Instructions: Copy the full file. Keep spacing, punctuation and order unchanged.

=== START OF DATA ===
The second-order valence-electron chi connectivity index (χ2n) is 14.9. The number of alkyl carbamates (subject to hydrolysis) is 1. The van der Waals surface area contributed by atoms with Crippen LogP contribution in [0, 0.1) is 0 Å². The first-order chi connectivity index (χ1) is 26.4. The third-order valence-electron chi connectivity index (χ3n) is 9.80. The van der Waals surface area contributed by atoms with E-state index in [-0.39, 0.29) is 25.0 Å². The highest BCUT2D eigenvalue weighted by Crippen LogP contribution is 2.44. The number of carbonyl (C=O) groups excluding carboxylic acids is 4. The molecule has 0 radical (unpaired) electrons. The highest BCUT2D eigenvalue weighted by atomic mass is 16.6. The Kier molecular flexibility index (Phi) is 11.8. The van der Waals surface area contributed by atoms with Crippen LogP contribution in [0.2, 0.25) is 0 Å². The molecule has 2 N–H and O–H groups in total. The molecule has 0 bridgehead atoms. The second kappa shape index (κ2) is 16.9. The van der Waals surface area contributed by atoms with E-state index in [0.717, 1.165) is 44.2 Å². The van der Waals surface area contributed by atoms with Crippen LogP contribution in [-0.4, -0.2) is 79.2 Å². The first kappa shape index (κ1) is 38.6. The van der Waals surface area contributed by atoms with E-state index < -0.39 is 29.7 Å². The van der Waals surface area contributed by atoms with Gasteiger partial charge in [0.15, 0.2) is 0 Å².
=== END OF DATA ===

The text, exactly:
The second-order valence-electron chi connectivity index (χ2n) is 14.9. The number of alkyl carbamates (subject to hydrolysis) is 1. The van der Waals surface area contributed by atoms with Crippen LogP contribution in [0, 0.1) is 0 Å². The first-order chi connectivity index (χ1) is 26.4. The third-order valence-electron chi connectivity index (χ3n) is 9.80. The van der Waals surface area contributed by atoms with E-state index in [-0.39, 0.29) is 25.0 Å². The highest BCUT2D eigenvalue weighted by Crippen LogP contribution is 2.44. The number of carbonyl (C=O) groups excluding carboxylic acids is 4. The molecule has 0 radical (unpaired) electrons. The highest BCUT2D eigenvalue weighted by atomic mass is 16.6. The Kier molecular flexibility index (Phi) is 11.8. The van der Waals surface area contributed by atoms with Crippen LogP contribution in [0.2, 0.25) is 0 Å². The molecule has 2 N–H and O–H groups in total. The molecule has 0 bridgehead atoms. The second kappa shape index (κ2) is 16.9. The van der Waals surface area contributed by atoms with E-state index in [0.717, 1.165) is 44.2 Å². The van der Waals surface area contributed by atoms with Crippen LogP contribution in [-0.4, -0.2) is 79.2 Å². The first kappa shape index (κ1) is 38.6. The van der Waals surface area contributed by atoms with E-state index < -0.39 is 29.7 Å². The van der Waals surface area contributed by atoms with Gasteiger partial charge in [0.15, 0.2) is 0 Å².